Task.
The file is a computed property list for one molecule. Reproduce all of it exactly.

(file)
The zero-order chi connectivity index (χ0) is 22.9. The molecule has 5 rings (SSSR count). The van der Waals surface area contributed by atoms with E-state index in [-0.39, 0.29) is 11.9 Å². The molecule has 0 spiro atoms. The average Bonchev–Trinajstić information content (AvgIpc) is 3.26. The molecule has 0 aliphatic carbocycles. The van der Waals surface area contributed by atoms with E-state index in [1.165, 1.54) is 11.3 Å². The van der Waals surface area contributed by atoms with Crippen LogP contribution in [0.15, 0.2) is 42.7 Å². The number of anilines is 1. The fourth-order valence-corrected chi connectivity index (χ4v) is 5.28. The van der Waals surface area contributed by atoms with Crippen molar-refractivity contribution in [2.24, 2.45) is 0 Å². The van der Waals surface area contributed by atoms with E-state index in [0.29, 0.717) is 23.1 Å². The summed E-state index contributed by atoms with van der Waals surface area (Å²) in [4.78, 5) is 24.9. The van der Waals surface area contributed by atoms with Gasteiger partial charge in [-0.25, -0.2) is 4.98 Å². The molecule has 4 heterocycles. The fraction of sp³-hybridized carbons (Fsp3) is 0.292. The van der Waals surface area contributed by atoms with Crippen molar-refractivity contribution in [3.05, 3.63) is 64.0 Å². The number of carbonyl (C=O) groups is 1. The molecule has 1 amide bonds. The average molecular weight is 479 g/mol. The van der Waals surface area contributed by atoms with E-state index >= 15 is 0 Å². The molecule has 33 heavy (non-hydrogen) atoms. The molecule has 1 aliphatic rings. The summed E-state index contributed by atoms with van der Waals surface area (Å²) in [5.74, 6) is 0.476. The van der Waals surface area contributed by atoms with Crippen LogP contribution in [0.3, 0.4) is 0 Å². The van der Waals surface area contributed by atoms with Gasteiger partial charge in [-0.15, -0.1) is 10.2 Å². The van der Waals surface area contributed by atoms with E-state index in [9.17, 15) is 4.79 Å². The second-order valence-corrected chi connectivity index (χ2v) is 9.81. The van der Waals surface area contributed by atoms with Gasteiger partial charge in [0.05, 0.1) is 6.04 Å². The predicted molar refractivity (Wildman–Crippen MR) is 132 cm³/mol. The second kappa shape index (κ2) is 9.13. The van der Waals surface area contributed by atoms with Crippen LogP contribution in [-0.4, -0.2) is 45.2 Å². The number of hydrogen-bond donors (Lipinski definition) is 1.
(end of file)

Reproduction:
The zero-order chi connectivity index (χ0) is 22.9. The molecule has 5 rings (SSSR count). The van der Waals surface area contributed by atoms with E-state index in [-0.39, 0.29) is 11.9 Å². The molecule has 0 spiro atoms. The average Bonchev–Trinajstić information content (AvgIpc) is 3.26. The molecule has 0 aliphatic carbocycles. The van der Waals surface area contributed by atoms with E-state index in [1.165, 1.54) is 11.3 Å². The van der Waals surface area contributed by atoms with Crippen LogP contribution in [0.15, 0.2) is 42.7 Å². The number of anilines is 1. The fourth-order valence-corrected chi connectivity index (χ4v) is 5.28. The van der Waals surface area contributed by atoms with Crippen molar-refractivity contribution in [2.24, 2.45) is 0 Å². The van der Waals surface area contributed by atoms with E-state index in [0.29, 0.717) is 23.1 Å². The summed E-state index contributed by atoms with van der Waals surface area (Å²) in [4.78, 5) is 24.9. The van der Waals surface area contributed by atoms with Gasteiger partial charge in [-0.25, -0.2) is 4.98 Å². The molecule has 4 heterocycles. The fraction of sp³-hybridized carbons (Fsp3) is 0.292. The van der Waals surface area contributed by atoms with Crippen molar-refractivity contribution in [3.05, 3.63) is 64.0 Å². The number of carbonyl (C=O) groups is 1. The molecule has 1 amide bonds. The average molecular weight is 479 g/mol. The van der Waals surface area contributed by atoms with E-state index >= 15 is 0 Å². The molecule has 33 heavy (non-hydrogen) atoms. The molecule has 1 aliphatic rings. The summed E-state index contributed by atoms with van der Waals surface area (Å²) in [5.74, 6) is 0.476. The van der Waals surface area contributed by atoms with Crippen LogP contribution in [0.3, 0.4) is 0 Å². The van der Waals surface area contributed by atoms with Gasteiger partial charge in [-0.15, -0.1) is 10.2 Å². The van der Waals surface area contributed by atoms with E-state index in [9.17, 15) is 4.79 Å². The second-order valence-corrected chi connectivity index (χ2v) is 9.81. The van der Waals surface area contributed by atoms with Gasteiger partial charge in [0.05, 0.1) is 6.04 Å². The predicted molar refractivity (Wildman–Crippen MR) is 132 cm³/mol. The second kappa shape index (κ2) is 9.13. The van der Waals surface area contributed by atoms with Crippen LogP contribution in [-0.4, -0.2) is 45.2 Å². The number of hydrogen-bond donors (Lipinski definition) is 1.